It's possible to trade profitably on the Forex, the nearly $2 trillion worldwide currency exchange market. But the odds are against you, even more so if you don't prepare and plan your trades. According to a 2014 Bloomberg report, several analyses of retail Forex trading, including one by the National Futures Association (NFA), the industry's regulatory body, concluded that more than two out of three Forex traders lose money. This suggests that self-education and caution are recommended. Here are some approaches that may improve your odds of taking a profit. Prepare Before You Begin Trading Because the Forex market is highly leveraged -- as much as 50 to 1 -- it can have the same appeal as buying a lottery ticket: some small chance of making a killing. This, however, isn't trading; it's gambling, with the odds long against you. A better way of entering the Forex market is to carefully prepare. Beginning with a practice account is helpful and risk-free. While you're trading in your practice account, read the most frequently recommended Forex trading books, among them Currency Forecasting: A Guide to Fundamental and Technical Models of Exchange Rate Determination, by Michael R. Rosenberg is short, not too sweet and highly admired introduction to the Forex market. Forex Strategies: Best Forex Strategies for High Profits and Reduced Risk, by Matthew Maybury is an excellent introduction to Forex trading. The Little Book of Currency Trading: How to Make Big Profits in the World of Forex, by Kathy Lien is another concise introduction that has stood the test of time. All three are available on Amazon. Rosenberg's book, unfortunately, is pricey, but it's widely available in public libraries. "Trading in the Zone: Master the Market with Confidence, Discipline and a Winning Attitude," by Mark Douglas is another good book that's available on Amazon, and, again, somewhat pricey, although the Kindle edition is not. Use the information gained from your reading to plan your trades before plunging in. The more you change your plan, the more you end up in trouble and the less likely that elusive forex profit will end up in your pocket. Diversify and Limit Your Risks Two strategies that belong in every trader's arsenal are: Diversification: Traders who execute many small traders, particularly in different markets where the correlation between markets is low, have a better chance of making a profit. Putting all your money in one big trade is always a bad idea. Familiarize yourself with ways guaranteeing a profit on an already profitable order, such as a trailing stop, and of limiting losses using stop and limit orders. These strategies and more are covered in the recommended books. Novice traders often make the mistake of concentrating on how to win; it's even more important to understand how to limit your losses. Be Patient Forex traders, particularly beginners, are prone to getting nervous if a trade does not go their way immediately, or if the trade goes into a little profit they get itchy to pull the plug and walk away with a small profit that could have been a significant profit with little downside risk using appropriate risk reduction strategies. In "On Any Given Sunday," Al Pacino reminds us that "football is a game of inches." That's a winning attitude in the Forex market as well. Remember that you are going to win some trades and lose others. Take satisfaction in the accumulation of a few more wins than losses. Over time, that could make you rich!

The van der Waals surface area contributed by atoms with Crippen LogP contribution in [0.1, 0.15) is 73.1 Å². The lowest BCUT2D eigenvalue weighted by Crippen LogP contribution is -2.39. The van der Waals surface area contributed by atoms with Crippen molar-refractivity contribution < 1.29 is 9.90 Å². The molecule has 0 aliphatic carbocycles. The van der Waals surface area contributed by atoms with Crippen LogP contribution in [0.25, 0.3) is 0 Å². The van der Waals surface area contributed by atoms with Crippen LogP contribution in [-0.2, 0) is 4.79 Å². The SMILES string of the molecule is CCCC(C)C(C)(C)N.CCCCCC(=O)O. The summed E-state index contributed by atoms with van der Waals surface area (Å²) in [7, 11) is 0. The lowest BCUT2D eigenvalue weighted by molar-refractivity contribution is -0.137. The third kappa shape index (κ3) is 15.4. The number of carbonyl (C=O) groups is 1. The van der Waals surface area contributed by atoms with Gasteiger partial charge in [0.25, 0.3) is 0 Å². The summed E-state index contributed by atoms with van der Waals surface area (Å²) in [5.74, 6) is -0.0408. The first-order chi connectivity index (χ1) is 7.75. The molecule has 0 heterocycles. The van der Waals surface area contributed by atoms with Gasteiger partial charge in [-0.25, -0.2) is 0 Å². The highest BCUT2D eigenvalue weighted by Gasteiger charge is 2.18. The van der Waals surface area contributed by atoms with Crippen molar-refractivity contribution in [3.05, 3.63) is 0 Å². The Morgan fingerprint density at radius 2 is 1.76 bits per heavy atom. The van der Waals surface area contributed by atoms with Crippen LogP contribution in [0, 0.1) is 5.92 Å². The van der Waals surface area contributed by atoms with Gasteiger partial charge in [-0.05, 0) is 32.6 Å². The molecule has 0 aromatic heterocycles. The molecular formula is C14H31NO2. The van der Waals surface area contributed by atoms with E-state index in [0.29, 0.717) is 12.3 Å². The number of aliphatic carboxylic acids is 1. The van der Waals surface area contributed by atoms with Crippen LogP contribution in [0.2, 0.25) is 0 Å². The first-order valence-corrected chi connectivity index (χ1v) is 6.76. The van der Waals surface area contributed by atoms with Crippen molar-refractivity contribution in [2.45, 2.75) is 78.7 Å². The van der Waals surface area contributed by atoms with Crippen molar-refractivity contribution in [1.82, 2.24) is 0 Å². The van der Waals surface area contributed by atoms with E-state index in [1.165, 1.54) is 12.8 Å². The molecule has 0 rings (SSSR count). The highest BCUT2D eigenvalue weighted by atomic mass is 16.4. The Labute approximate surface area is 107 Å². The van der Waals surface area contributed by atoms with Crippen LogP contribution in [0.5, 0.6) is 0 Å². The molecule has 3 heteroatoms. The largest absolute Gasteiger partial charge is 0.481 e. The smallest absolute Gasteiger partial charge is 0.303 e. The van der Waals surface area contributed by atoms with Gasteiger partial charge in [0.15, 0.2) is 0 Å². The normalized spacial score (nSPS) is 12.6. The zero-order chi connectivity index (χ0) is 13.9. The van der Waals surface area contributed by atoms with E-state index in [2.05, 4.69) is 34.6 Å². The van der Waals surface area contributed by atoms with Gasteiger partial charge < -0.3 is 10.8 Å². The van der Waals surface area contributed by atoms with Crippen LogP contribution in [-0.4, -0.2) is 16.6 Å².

Perfectly soft and slightly sweet cornbread made with pure pumpkin and maple syrup. Cooking it in the slow cooker adds moisture and frees up your oven.

Instead of butternut squash and honey like the original version, I wanted to change things up a bit by using pumpkin and maple syrup this time around.

Making cornbread in the slow cooker along with buttermilk and pumpkin in the batter helps to keep it wonderfully soft and tender. The flavor is terrific on its own but also pairs perfectly with a big bowl of chili or enjoy it slathered with some butter.

Slow Cooker Pumpkin Maple Cornbread Recipe 
Perfectly soft and slightly sweet cornbread made with pure pumpkin and maple syrup. Cooking it in the slow cooker adds moisture and frees up your oven.

  • 1-1/4 cup all-purpose flour measured correctly - spoon + sweep method
  • 3/4 cup cornmeal
  • 2 teaspoons baking powder
  • 1/8 teaspoon salt
  • 1/3 cup unsalted butter melted
  • 3 Tablespoons maple syrup* see notes
  • 1 large egg lightly whisked
  • 2/3 cup pure pumpkin puree NOT pumpkin pie filling
  • 3/4 cup + 2 Tablespoons buttermilk** see notes
  1. Line the slow cooker with aluminum foil. Spray the foil with non-stick cooking spray.
  2. In a medium bowl, whisk together the flour, cornmeal, baking powder, and salt. In a large bowl, whisk together the melted butter with maple syrup. Beat in egg until incorporated. Whisk in pumpkin puree and then the buttermilk.
  3. Slowly add dry ingredients to wet ingredients and stir until just combined (do not overmix - it is okay to see a small amount of flour)
  4. Pour batter into the lined slow cooker and smooth down with an offset spatula. Place lid on top.
  5. Cook on low for 3-1/2 to 4 hours or on high for 1.5-2 hours or until edges are golden and a toothpick inserted into the center comes out clean. (The time may be slightly different depending on your slow cooker - mine took 1.5 hours).
  6. Once cooked, lift entire foil with cornbread out from the slow cooker and let cool for 10 minutes. Cut and serve with chili, maple syrup or your favorite buttery spread.
  7. Wrap in plastic wrap and place in an airtight container for up to 2 days.


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